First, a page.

When the mysterious plot entanglements of this sexy thriller get untied, what once was very enticing becomes a very challenging watch.
Directed by Pedro Almodóvar
Pedro Almodóvar has been producing sumptuous films for the better part of thirty years, with colorful and daring productions like Women on the Verge of a Nervous Breakdown, Tie Me Up! Tie Me Down!, Matador, Volver, and Laws of Desire which are soaked in Spanish sensuality. He is not afraid of an NC-17 rating, and he brazenly pushes the erotic edge, without dipping into anything resembling pornography.
In The Skin I Live In, he has re-teamed with longtime collaborator, and first-tier candidate for most handsome man on the planet, Antonio Banderas, to try his hand at thriller/horror material. Banderas plays a celebrated plastic surgeon, Robert Ledgard, who is one of the few surgeons in the world to successfully execute a full face replacement. He has come up with a new method for improving human skin, by controversially using pig DNA to make a tougher dermis, capable of resisting insect bites.
But that’s not the most controversial thing he’s been doing. Unknown to all but his loyal staff, he also has a house prisoner/patient in the form of the lovely Vera Cruz (Elena Anaya), who is residing in his mansion estate, against her will. Or rather, sort of against her will. She has been something of a test subject for some fairly radical procedures by Ledgard.
We learn that Dr. Ledgard has had a turbulent past. His wife died in a fiery car crash, and some criminal malfeasance was at play here. His daughter Norma, already struggling with the death of her mother, was date raped at a wedding that she and Robert were attending together. Now Norma is a fearful schizophrenic and housed in a nearby asylum. And, we learn that Vera Cruz has been surgically altered to look like Robert’s late wife, Gal. And we learn that Robert has a mean streak, and a willingness to use his surgical talents to nasty effect.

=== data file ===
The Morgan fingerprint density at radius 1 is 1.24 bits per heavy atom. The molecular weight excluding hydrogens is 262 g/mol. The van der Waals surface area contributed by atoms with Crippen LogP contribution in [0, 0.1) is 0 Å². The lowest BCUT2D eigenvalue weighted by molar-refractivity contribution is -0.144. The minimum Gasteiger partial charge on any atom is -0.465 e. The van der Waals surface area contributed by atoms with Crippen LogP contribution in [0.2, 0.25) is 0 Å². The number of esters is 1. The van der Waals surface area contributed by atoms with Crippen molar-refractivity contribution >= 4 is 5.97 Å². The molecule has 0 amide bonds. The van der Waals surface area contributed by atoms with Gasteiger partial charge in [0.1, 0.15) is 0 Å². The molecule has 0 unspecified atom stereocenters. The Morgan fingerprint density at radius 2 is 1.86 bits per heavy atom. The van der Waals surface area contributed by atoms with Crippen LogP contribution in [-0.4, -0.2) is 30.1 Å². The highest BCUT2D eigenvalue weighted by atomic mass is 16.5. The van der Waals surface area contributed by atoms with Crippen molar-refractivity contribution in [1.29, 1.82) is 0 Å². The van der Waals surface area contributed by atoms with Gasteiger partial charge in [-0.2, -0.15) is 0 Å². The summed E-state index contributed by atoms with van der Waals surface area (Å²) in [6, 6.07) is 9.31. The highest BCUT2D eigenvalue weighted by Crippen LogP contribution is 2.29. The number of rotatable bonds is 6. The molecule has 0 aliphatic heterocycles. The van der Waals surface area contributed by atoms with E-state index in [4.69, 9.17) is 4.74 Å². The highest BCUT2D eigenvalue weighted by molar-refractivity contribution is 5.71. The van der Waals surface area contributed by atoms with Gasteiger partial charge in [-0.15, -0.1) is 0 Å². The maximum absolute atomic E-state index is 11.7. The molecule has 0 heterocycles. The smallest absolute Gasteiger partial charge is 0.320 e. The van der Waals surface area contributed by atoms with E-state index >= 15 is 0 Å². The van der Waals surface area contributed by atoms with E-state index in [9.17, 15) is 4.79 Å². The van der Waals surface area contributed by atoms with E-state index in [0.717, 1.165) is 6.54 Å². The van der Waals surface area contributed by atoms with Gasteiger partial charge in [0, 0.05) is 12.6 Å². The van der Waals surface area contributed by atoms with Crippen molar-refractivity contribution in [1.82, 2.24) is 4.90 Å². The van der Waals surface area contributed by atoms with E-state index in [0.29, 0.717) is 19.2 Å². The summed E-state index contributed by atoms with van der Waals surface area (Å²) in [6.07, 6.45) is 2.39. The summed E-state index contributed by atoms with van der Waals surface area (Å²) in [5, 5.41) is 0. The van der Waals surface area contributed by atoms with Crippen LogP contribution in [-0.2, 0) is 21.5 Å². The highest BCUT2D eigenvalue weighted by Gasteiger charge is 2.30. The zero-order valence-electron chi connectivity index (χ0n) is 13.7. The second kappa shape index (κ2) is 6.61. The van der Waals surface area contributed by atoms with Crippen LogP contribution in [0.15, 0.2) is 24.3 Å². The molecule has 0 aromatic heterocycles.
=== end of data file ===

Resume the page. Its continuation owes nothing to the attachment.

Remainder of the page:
These are the primary set pieces that Almodovar has set up, and he interweaves the two stories of the imprisonment of Gal, and Robert’s grief and vengeful spirit regarding his daughter into overlapping mysteries. And to describe the plot much more than this would be to ruin these mysteries. It is difficult at times to peg exactly where the story is going, as the parallel tracks seem curiously disconnected.
Once the story paths intersect in the third act, it caught me by complete surprise. There is a huge AHA! moment, where all the plot development comes to a sudden point of clarity, and I felt like applauding if I had not been nauseated by the moment as well. If you struggle through connecting the dots earlier in the movie, the payoff is fantastic. A conventional horror movie this is not, and you could make a horror movie or not essay about this film. I think a strong argument could be made that this film also owes a lot to the great French horror film, Eyes Without a Face, as inspiration, so that steers it closer to the horror line.
There is a mad scientist element that pushes the film across the horror boundary for me, but it certainly rides the line. Ledgard’s master plan is brilliant and wicked, and the mystery involving why he has Vera as a prisoner/patient/lover is a shocking revelation. Also, a warning to anyone who cannot handle rape scenes: this movie will make you really uncomfortable, and they are both painfully rendered.
This easily could have slid into NC-17 territory, as many other Almodovar films have. The sexual content here is strong, both for the consensual and the abusive… and there is a bit of a blurring of the lines here as well. There is torture and sadism, and toe-curling surgical scenes. But, the movie held onto an R rating. It is available for streaming on Amazon and Vudu.